By David J. Kent
Friday, July 21, 2023
The Lincoln Group of DC has had some experience with controversial Abraham Lincoln statues, but you may not have heard about one statue that has raised some eyebrows. Located in Vermont, it's called "The Lincoln Trilogy," although it also goes by "The American Spirit."
Not far from Hildene, Robert Lincoln's summer estate, is the small town of Bennington, Vermont. In front of the quaint Bennington Museum stands a Lincoln grouping with three figures. At first glance you can see why the statue is controversial.
Lincoln stands fully clothed, complete with a heavy cape and top hat. Sitting at his feet is a barely covered female figure looking up to him from his waist. He has his hand on her head. His other hand grasps the head of a small boy, unclothed and standing below him. The juxtaposition of the three figures is jarring, at best, even after taking a while to examine it. What could the artist have been thinking?
For one, the artist was not originally thinking the three figures were to be placed together.
The standing figure of the boy is called Fils de France, designed independently in 1918 to reflect a young boy gazing intently into the distance symbolizing rebirth of France following the devastation of World War I. The female figure was also produced in 1918 and in response to the War. Called Nirvana, the statue was originally completely nude, the woman’s attitude of tranquility personified the Buddhist concept of nirvana as a spiritual emancipation from passion, hatred, and delusion. They follow the stylistic tradition of idealized nude figures developed by the ancient Greeks and Romans. The Lincoln statue provides a stark contrast. One of many Lincoln statues created by the artist, Clyde du Vernet Hunt, it reflects a tribute to Lincoln as an actual historical figure. Hunt revered Lincoln as an idealist, humanitarian, and emancipator, which he tried to capture in the powerfully majestic pose of the statue. Each statue was designed to stand on its own merits and meanings.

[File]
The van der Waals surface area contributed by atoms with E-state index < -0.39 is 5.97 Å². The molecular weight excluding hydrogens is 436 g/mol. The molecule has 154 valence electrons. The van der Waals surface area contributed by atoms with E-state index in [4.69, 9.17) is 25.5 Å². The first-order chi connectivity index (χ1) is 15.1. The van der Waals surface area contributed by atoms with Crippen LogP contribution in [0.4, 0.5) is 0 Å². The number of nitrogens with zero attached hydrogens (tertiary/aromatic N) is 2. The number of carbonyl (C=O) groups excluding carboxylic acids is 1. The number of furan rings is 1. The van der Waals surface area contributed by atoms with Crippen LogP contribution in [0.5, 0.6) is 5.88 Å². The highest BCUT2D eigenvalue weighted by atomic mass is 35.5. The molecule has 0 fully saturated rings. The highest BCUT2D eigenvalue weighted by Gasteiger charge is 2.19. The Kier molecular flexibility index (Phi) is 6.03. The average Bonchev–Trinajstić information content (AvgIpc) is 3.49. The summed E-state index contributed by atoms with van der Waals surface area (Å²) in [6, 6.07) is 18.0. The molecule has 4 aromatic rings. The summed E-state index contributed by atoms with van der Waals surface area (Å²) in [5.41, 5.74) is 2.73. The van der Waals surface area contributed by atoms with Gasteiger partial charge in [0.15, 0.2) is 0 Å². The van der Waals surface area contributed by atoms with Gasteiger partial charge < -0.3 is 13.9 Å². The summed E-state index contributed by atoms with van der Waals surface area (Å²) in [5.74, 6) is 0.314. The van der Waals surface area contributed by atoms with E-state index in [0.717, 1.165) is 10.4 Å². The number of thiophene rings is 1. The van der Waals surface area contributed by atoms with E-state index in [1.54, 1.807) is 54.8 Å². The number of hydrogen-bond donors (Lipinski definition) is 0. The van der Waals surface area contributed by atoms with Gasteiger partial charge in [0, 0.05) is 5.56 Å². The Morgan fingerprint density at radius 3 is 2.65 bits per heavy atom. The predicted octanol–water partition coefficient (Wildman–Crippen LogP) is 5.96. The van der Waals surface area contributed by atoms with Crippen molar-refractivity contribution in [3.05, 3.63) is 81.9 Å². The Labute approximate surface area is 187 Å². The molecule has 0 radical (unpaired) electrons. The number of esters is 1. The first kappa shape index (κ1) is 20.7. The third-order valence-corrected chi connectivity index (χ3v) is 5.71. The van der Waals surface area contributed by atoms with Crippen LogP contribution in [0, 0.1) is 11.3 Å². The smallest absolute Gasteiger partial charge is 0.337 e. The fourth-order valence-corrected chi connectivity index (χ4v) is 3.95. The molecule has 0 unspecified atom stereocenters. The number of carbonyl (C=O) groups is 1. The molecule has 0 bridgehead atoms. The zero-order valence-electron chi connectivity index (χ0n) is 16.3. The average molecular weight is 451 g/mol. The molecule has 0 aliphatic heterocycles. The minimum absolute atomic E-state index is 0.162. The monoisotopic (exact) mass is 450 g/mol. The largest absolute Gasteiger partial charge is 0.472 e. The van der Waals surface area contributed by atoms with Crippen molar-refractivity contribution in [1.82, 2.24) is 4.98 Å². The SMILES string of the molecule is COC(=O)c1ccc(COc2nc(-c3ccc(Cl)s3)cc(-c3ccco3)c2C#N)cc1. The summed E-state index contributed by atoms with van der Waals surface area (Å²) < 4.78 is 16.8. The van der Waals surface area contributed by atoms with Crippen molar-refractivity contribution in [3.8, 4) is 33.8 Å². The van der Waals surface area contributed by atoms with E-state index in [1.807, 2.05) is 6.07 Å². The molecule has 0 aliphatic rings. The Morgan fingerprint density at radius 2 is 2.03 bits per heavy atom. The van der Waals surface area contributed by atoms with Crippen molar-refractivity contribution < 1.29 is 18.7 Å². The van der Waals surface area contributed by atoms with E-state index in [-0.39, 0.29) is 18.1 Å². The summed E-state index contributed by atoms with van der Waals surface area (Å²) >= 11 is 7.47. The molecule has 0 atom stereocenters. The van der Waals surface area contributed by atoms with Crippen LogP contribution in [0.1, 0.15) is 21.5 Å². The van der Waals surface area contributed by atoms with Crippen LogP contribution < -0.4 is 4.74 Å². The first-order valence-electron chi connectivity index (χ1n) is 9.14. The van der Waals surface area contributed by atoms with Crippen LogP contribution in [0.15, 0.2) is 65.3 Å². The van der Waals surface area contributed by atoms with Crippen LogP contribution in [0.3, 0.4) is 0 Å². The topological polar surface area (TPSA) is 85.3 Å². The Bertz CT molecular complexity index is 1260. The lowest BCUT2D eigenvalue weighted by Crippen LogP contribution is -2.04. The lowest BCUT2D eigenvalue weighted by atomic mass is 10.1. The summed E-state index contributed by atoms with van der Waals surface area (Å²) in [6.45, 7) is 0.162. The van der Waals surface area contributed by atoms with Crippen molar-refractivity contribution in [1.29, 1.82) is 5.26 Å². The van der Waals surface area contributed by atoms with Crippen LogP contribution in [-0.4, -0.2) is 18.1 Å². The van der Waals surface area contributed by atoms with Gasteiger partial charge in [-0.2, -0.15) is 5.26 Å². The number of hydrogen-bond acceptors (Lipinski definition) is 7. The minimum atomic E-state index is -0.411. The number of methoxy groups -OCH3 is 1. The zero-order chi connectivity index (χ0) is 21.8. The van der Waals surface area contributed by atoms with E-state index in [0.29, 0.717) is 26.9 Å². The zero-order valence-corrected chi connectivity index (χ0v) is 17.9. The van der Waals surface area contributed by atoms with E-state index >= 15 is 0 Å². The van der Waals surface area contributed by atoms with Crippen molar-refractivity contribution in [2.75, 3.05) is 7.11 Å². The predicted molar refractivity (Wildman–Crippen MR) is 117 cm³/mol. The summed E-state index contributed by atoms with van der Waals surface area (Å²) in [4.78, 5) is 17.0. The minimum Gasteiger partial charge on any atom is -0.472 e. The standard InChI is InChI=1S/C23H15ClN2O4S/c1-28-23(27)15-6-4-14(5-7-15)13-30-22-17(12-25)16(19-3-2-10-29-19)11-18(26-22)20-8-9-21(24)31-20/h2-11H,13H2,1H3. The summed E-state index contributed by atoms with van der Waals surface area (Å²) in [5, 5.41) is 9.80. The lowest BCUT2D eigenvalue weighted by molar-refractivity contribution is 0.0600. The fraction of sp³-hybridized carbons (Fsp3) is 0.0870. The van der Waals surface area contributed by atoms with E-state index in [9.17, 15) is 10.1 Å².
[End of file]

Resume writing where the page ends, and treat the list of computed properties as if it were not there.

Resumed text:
Clyde du Vernet Hunt maintained a studio in Paris and home in Vermont. He had exhibited the bronze Fils de France (the boy sculpture) and the marble Nirvana (the woman sculpture) at the Palais des Beaux-Arts in Paris in 1918. A decade later, the Societe des Artistes Francais asked him to participate in the exclusive Paris Salon. He created a large plaster group combining the Lincoln statue with the figures of Nirvana and Fils de France. Lincoln and the boy are exact duplicates of the original versions, but Hunt enlarged the female figure of Nirvana and discretely draped the nude female for inclusion in the grouping. Hunt entitled the grouping simply “Lincoln” for the Paris Salon but envisioned it as representing the ideals of Faith (Nirvana), Hope (Fils de France), and Charity (Lincoln, from his “charity for all and malice toward none”). Within this context back in the states, the Fils de France was reinterpreted as “young America.”
The Museum admits that the intellectual concept behind the Lincoln Trilogy was more successful than the visual relationship of the three figures. Even they say the combination of three distinctly individual sculptures of differing scale and spatial orientation is “somewhat awkward.” After returning to the US in 1938, Hunt cast the trilogy in bronze for display at the New York World’s Fair. Hunt’s heirs presented the bronze trilogy to the Bennington Museum in 1949, where the director of the museum appended the title “The American Spirit” to the statues, an interpretation influenced by the nationalism of the 1940s. So, whereas one of the statues depicts a Civil War president, and two of the statues were influenced by World War I, the reinterpretation and retitling came about due to World War II.
Despite the controversy, the statue grouping is worth a visit. The Bennington Museum is a short drive from Hildene, so definitely put it on your agenda if you’re in the area.
[A longer version of this article with additional details was posted here. Photo by David J. Kent]